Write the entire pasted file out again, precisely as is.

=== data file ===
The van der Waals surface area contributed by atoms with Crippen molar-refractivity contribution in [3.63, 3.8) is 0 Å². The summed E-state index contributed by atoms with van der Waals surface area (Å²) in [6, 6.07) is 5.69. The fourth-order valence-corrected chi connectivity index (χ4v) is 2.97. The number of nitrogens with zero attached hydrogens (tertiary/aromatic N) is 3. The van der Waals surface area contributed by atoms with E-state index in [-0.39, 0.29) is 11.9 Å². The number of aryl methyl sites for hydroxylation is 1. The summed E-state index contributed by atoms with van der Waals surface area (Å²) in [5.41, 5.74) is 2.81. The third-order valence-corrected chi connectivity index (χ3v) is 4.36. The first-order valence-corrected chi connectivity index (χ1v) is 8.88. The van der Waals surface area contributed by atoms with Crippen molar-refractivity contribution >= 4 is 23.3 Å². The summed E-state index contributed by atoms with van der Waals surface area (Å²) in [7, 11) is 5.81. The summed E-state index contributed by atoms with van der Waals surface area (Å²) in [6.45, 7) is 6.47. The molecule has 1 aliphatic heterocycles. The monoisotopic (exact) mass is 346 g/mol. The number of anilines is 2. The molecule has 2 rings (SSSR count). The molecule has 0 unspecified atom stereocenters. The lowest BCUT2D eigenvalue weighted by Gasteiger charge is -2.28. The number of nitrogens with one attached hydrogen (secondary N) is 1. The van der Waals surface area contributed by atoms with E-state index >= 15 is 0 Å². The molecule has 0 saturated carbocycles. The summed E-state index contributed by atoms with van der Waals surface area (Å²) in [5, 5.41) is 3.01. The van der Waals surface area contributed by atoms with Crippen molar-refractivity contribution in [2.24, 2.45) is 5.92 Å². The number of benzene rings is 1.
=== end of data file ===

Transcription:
The van der Waals surface area contributed by atoms with Crippen molar-refractivity contribution in [3.63, 3.8) is 0 Å². The summed E-state index contributed by atoms with van der Waals surface area (Å²) in [6, 6.07) is 5.69. The fourth-order valence-corrected chi connectivity index (χ4v) is 2.97. The number of nitrogens with zero attached hydrogens (tertiary/aromatic N) is 3. The van der Waals surface area contributed by atoms with E-state index in [-0.39, 0.29) is 11.9 Å². The number of aryl methyl sites for hydroxylation is 1. The summed E-state index contributed by atoms with van der Waals surface area (Å²) in [5.41, 5.74) is 2.81. The third-order valence-corrected chi connectivity index (χ3v) is 4.36. The first-order valence-corrected chi connectivity index (χ1v) is 8.88. The van der Waals surface area contributed by atoms with Crippen molar-refractivity contribution >= 4 is 23.3 Å². The summed E-state index contributed by atoms with van der Waals surface area (Å²) in [7, 11) is 5.81. The summed E-state index contributed by atoms with van der Waals surface area (Å²) in [6.45, 7) is 6.47. The molecule has 1 aliphatic heterocycles. The monoisotopic (exact) mass is 346 g/mol. The number of anilines is 2. The molecule has 2 rings (SSSR count). The molecule has 0 unspecified atom stereocenters. The lowest BCUT2D eigenvalue weighted by Gasteiger charge is -2.28. The number of nitrogens with one attached hydrogen (secondary N) is 1. The van der Waals surface area contributed by atoms with E-state index >= 15 is 0 Å². The molecule has 0 saturated carbocycles. The summed E-state index contributed by atoms with van der Waals surface area (Å²) in [5, 5.41) is 3.01. The van der Waals surface area contributed by atoms with Crippen molar-refractivity contribution in [2.24, 2.45) is 5.92 Å². The number of benzene rings is 1.